Russia's ruling party makes a "decent showing," President Medvedev says
Opinion poll indicates Putin's party may barely maintain its majority
Prime Minister Vladimir Putin's party is expected to garner fewer votes, but maintain a majority
Opposition websites, radio stations and an election monitoring group report online attacks
Russian Prime Minister Vladimir Putin appears to have suffered a serious setback in parliamentary elections over the weekend, slimming his party’s majority and political clout.
With 96% of the votes counted, Putin’s United Russia party took the largest share of the vote in Sunday’s elections with 49.5%, followed by 19.2% for the runner-up Communist Party, according to the Central Election Commission’s website on Monday. The Fair Russia party had 13.2%, and the Liberal Democratic party had 11.7%.
But the numbers add up to a significant loss. United Russia stands to lose many of the 300 seats it currently holds in the 450-seat Duma – Russia’s parliament – possibly shedding more than 60.
President Dmitry Medvedev, who headed the United Russia ticket, said the party made a “decent showing,” and that “the result of these parliament elections reflects people’s attitudes”
“United Russia remains the leader and the largest political force elected to the parliament,” Medvedev said at his party’s headquarters. “The party has proven it has a moral right to continue the chosen course.”
Putin, who spoke after Medvedev, thanked those who voted for his party “despite the difficulties, despite the economic crisis.”
“Based on this result, we will manage to ensure the stable development of our state,” Putin said. “I would like to thank everybody who facilitated this result.”
Analysts had anticipated Putin’s party would win less support than four years ago – but would still maintain a majority. With three parties not receiving enough votes to take a seat in parliament, as the opinion poll indicates, then United Russia could still hold on to majority.
The developments came as around 100 protesters were arrested in Moscow Sunday, according to official news agency RIA Novosti, citing police. Authorities detained 70 more in St. Petersburg. Police had warned protesters earlier in the day not to hold “unsanctioned rallies” in Moscow, the Interfax news agency reported.
Opposition websites, radio stations and an election monitoring group claimed they had come under online attack.
The Golos election watchdog organization said callers reported about 1,000 elections violations on a telephone hotline, while its website was under attack. Russia’s Interfax news agency reported that several other radio and newspaper websites had reported attacks.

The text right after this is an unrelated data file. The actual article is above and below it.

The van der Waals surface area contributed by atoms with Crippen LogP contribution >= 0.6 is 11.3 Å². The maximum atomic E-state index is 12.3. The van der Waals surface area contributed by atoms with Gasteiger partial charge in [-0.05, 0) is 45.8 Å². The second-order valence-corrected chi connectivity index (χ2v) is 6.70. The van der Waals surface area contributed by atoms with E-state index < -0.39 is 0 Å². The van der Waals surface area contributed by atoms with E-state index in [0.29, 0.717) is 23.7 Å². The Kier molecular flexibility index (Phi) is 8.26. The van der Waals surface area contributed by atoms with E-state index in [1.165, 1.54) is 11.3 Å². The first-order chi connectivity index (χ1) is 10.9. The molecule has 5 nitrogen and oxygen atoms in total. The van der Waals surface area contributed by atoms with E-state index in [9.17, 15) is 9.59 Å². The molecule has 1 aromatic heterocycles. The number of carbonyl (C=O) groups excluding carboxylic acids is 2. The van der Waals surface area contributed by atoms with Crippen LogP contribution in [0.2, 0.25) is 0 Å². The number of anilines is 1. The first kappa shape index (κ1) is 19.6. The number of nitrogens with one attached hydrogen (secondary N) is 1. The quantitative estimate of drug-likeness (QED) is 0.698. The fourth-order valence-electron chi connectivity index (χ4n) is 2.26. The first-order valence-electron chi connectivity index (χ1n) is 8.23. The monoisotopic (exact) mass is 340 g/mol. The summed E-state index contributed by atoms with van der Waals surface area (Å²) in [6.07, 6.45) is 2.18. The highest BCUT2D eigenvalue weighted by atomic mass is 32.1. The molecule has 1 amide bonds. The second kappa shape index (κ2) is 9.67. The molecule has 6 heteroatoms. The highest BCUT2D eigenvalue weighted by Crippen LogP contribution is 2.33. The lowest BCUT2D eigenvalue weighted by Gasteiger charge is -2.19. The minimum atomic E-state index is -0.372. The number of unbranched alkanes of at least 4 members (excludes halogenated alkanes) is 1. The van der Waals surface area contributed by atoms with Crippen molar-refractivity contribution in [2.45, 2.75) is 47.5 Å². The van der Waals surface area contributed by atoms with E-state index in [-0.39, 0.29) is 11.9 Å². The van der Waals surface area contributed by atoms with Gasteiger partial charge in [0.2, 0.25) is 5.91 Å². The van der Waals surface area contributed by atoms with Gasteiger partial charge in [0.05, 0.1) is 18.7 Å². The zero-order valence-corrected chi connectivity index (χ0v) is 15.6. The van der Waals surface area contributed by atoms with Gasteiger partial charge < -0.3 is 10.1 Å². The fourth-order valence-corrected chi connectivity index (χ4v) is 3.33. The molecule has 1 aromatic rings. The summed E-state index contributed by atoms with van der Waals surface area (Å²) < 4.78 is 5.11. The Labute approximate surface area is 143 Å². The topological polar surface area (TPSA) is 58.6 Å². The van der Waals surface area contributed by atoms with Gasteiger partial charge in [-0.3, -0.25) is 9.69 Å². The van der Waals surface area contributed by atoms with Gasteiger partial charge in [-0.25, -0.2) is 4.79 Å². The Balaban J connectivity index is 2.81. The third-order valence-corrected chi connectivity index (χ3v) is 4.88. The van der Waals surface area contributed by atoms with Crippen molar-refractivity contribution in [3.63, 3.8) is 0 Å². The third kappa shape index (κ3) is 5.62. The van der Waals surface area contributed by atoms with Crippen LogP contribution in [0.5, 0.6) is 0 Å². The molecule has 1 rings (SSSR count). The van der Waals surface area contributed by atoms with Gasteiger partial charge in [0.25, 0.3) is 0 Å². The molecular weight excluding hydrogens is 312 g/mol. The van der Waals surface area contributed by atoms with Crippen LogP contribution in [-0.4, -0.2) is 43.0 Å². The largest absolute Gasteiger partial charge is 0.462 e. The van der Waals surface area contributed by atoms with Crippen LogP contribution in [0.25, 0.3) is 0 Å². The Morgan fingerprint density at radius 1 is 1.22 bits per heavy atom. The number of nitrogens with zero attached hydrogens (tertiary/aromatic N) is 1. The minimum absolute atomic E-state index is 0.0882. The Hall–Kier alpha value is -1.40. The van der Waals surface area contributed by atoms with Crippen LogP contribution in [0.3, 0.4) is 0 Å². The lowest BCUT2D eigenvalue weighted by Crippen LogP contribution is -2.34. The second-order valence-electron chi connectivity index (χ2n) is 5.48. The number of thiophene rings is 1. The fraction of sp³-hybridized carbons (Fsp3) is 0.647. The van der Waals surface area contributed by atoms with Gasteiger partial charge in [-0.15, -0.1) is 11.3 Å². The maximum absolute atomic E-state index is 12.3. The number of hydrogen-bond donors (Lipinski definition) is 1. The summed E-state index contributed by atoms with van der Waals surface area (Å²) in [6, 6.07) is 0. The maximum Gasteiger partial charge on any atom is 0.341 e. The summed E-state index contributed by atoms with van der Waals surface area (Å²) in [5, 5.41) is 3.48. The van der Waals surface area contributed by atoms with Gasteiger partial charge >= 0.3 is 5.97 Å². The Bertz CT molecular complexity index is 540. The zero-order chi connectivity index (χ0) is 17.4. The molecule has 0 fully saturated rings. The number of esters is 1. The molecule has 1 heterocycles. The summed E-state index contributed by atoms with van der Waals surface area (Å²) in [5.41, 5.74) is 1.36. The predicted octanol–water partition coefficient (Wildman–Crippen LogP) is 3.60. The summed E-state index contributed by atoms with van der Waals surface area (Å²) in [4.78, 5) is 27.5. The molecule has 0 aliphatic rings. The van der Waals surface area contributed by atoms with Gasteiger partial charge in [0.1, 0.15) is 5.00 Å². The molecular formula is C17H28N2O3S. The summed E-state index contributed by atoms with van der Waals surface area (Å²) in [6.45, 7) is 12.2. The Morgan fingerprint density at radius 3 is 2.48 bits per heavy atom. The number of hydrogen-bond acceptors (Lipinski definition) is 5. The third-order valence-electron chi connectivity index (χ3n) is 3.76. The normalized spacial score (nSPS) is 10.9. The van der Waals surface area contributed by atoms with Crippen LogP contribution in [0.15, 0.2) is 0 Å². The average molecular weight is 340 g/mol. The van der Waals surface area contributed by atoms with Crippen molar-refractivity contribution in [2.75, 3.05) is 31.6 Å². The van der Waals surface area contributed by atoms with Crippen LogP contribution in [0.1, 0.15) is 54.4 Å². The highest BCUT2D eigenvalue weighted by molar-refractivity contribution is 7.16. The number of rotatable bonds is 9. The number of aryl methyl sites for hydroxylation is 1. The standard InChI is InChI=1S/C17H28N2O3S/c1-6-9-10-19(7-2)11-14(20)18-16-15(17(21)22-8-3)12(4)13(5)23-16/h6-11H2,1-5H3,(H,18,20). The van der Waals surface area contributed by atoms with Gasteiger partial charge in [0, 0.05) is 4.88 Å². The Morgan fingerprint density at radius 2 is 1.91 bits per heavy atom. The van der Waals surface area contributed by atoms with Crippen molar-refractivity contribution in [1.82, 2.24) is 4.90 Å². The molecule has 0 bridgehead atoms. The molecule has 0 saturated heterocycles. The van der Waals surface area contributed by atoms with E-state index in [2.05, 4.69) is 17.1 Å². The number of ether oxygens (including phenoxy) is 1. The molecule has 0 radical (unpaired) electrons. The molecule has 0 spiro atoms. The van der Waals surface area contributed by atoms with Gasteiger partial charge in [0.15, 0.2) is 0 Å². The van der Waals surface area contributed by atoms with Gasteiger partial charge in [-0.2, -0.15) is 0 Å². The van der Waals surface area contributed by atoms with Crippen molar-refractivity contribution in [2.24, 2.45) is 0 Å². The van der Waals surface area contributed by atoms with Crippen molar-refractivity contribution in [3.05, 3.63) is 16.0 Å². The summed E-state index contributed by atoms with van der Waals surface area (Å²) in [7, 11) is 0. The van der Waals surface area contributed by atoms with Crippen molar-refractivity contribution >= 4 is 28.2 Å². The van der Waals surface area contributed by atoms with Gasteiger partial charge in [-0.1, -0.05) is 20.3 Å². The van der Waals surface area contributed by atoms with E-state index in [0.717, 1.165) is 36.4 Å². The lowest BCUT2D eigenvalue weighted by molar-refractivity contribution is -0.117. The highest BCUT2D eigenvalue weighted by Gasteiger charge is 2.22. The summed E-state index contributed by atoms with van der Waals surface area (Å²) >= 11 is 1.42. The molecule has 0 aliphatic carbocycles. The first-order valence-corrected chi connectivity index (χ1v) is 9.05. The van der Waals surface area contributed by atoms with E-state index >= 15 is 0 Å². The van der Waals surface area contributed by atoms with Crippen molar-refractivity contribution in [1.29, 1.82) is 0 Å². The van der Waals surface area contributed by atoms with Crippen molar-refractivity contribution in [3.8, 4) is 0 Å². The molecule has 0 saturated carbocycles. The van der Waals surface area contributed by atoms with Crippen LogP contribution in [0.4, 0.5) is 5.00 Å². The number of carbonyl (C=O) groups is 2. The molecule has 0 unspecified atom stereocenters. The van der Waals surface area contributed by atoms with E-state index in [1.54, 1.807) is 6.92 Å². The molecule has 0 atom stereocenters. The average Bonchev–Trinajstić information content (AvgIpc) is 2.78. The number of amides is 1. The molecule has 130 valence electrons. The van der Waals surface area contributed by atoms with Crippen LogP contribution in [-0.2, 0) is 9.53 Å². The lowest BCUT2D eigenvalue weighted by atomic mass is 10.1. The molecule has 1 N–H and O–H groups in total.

The allegations came as voters cast their ballots in polls for the State Duma, the lower house of Russia’s parliament.
“It’s a very important test for the ruling party,” Dmitry Babich, a political analyst with RIA Novosti, told CNN.
Putin, recently tapped by his United Russia party to be its presidential candidate next year, has accused the West of trying to influence the elections.
In campaigning ahead of the vote, opponents accused the ruling party of corruption and nepotism, RIA Novosti reported.
Putin said last week that his party had earned the support of “every thoughtful, objective, serious person who wants a better lot for himself, for his children and for Russia,” the news agency said.
Russia’s Interior Ministry opened three criminal cases and reported hundreds of other “electoral breaches,” RIA Novosti said.
Moscow police said they detained about 12 people who were distributing political leaflets – a practice banned on election day.
Golos said there was increasing pressure at the local level to block observers from accessing polls.
“It is clear that these actions are taken by authorities to undermine the achievement of our long-term goal – to make the elections in Russia free and fair by impartial and independent monitoring,” the organization said in a statement.
Maria Lipman, an analyst at the Carnegie Moscow Center, told CNN Sunday that elections had become “increasingly farcical during Putin’s leadership.”
“The last time we had an election at the federal level without a pre-ordained result was ’99,” she said. “Since then all elections have pre-ordained results and were to maintain the political monopoly of the ruling elite.”
In a taped interview with Russia’s national TV networks in September, Medvedev criticized allegations that Russia’s elections had a predetermined outcome.
“I consider such statements absolutely irresponsible, deceitful and even provocative,” he said.
Also in September, Medvedev called on the United Russia party to endorse Putin for president in 2012. Putin, in turn, suggested that Medvedev should take over the role of prime minister if the party wins elections in what would be a straight swap of their roles.
The announcement ended more than two years of speculation about whether Putin or Medvedev – Putin’s hand-picked successor – would seek to run for a second term.
Putin stepped down as president in 2008 because the Russian constitution at that time limited the office to two consecutive four-year terms.
Under amendments to the constitution that went into effect on December 31, 2008, the presidential term was extended to six years.
This means that if Putin is elected in March 2012 for six years, he would be eligible to run for another six-year term after that, potentially keeping him in charge until 2024.
CNN’s Alla Eshchenko, Natalie Allen and Maxim Tkachenko contributed to this report.